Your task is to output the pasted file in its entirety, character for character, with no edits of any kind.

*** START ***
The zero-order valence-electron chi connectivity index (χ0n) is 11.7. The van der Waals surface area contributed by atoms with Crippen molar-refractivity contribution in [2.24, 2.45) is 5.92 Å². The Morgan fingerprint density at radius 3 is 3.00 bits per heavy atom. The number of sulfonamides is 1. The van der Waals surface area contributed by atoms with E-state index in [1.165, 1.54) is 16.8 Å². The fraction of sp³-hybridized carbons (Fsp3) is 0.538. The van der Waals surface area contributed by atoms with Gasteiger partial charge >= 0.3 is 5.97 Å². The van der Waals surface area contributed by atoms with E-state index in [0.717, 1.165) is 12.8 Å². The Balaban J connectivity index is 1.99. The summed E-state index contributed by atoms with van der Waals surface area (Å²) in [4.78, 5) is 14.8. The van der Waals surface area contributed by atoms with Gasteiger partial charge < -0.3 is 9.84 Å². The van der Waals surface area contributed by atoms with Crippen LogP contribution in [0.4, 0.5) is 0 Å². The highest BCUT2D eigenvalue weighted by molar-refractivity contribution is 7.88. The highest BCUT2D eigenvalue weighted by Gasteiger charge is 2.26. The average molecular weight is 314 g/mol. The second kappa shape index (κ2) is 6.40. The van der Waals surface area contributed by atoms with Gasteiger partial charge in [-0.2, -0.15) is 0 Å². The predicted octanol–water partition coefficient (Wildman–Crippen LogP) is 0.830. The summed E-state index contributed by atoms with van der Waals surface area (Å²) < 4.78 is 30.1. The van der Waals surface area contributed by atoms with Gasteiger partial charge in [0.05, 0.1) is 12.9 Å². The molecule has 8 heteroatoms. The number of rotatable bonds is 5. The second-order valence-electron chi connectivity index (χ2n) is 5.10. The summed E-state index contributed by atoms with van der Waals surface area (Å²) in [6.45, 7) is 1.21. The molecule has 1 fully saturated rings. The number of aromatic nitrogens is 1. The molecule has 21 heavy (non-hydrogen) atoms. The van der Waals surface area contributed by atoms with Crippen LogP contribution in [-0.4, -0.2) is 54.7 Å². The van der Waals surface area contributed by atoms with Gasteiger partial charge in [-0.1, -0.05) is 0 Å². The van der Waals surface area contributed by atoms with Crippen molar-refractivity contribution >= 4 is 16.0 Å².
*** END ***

The zero-order valence-electron chi connectivity index (χ0n) is 11.7. The van der Waals surface area contributed by atoms with Crippen molar-refractivity contribution in [2.24, 2.45) is 5.92 Å². The Morgan fingerprint density at radius 3 is 3.00 bits per heavy atom. The number of sulfonamides is 1. The van der Waals surface area contributed by atoms with E-state index in [1.165, 1.54) is 16.8 Å². The fraction of sp³-hybridized carbons (Fsp3) is 0.538. The van der Waals surface area contributed by atoms with Gasteiger partial charge >= 0.3 is 5.97 Å². The van der Waals surface area contributed by atoms with E-state index in [0.717, 1.165) is 12.8 Å². The Balaban J connectivity index is 1.99. The summed E-state index contributed by atoms with van der Waals surface area (Å²) in [4.78, 5) is 14.8. The van der Waals surface area contributed by atoms with Gasteiger partial charge < -0.3 is 9.84 Å². The van der Waals surface area contributed by atoms with Crippen LogP contribution in [0.4, 0.5) is 0 Å². The highest BCUT2D eigenvalue weighted by molar-refractivity contribution is 7.88. The highest BCUT2D eigenvalue weighted by Gasteiger charge is 2.26. The average molecular weight is 314 g/mol. The second kappa shape index (κ2) is 6.40. The van der Waals surface area contributed by atoms with Gasteiger partial charge in [-0.2, -0.15) is 0 Å². The predicted octanol–water partition coefficient (Wildman–Crippen LogP) is 0.830. The summed E-state index contributed by atoms with van der Waals surface area (Å²) < 4.78 is 30.1. The van der Waals surface area contributed by atoms with Gasteiger partial charge in [0.05, 0.1) is 12.9 Å². The molecule has 8 heteroatoms. The number of rotatable bonds is 5. The second-order valence-electron chi connectivity index (χ2n) is 5.10. The summed E-state index contributed by atoms with van der Waals surface area (Å²) in [6.45, 7) is 1.21. The molecule has 1 fully saturated rings. The number of aromatic nitrogens is 1. The molecule has 21 heavy (non-hydrogen) atoms. The van der Waals surface area contributed by atoms with Crippen LogP contribution in [-0.4, -0.2) is 54.7 Å². The van der Waals surface area contributed by atoms with Gasteiger partial charge in [-0.1, -0.05) is 0 Å². The van der Waals surface area contributed by atoms with Crippen molar-refractivity contribution >= 4 is 16.0 Å².